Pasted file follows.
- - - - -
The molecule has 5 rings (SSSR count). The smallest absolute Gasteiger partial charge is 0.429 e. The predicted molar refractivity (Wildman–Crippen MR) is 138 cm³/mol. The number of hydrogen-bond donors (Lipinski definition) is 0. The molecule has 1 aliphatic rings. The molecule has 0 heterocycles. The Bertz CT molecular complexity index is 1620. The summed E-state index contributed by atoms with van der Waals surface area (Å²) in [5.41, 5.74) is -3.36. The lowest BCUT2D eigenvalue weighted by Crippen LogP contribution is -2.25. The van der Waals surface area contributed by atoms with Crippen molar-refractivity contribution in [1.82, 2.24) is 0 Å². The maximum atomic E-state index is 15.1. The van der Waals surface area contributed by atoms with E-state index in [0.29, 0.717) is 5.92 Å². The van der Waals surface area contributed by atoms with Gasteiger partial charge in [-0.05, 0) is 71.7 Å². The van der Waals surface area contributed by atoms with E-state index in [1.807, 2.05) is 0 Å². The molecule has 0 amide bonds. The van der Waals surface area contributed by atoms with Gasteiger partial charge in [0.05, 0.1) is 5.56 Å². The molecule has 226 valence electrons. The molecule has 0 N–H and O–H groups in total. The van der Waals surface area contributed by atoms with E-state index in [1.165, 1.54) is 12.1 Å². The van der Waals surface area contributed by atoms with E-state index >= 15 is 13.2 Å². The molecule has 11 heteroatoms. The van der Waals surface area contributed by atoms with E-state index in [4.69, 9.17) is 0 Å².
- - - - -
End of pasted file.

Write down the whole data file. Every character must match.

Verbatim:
The molecule has 5 rings (SSSR count). The smallest absolute Gasteiger partial charge is 0.429 e. The predicted molar refractivity (Wildman–Crippen MR) is 138 cm³/mol. The number of hydrogen-bond donors (Lipinski definition) is 0. The molecule has 1 aliphatic rings. The molecule has 0 heterocycles. The Bertz CT molecular complexity index is 1620. The summed E-state index contributed by atoms with van der Waals surface area (Å²) in [5.41, 5.74) is -3.36. The lowest BCUT2D eigenvalue weighted by Crippen LogP contribution is -2.25. The van der Waals surface area contributed by atoms with Crippen molar-refractivity contribution in [1.82, 2.24) is 0 Å². The maximum atomic E-state index is 15.1. The van der Waals surface area contributed by atoms with E-state index in [0.29, 0.717) is 5.92 Å². The van der Waals surface area contributed by atoms with Gasteiger partial charge in [-0.05, 0) is 71.7 Å². The van der Waals surface area contributed by atoms with E-state index in [1.807, 2.05) is 0 Å². The molecule has 0 amide bonds. The van der Waals surface area contributed by atoms with Gasteiger partial charge in [0.05, 0.1) is 5.56 Å². The molecule has 226 valence electrons. The molecule has 0 N–H and O–H groups in total. The van der Waals surface area contributed by atoms with E-state index in [1.165, 1.54) is 12.1 Å². The van der Waals surface area contributed by atoms with E-state index >= 15 is 13.2 Å². The molecule has 11 heteroatoms. The van der Waals surface area contributed by atoms with E-state index in [4.69, 9.17) is 0 Å².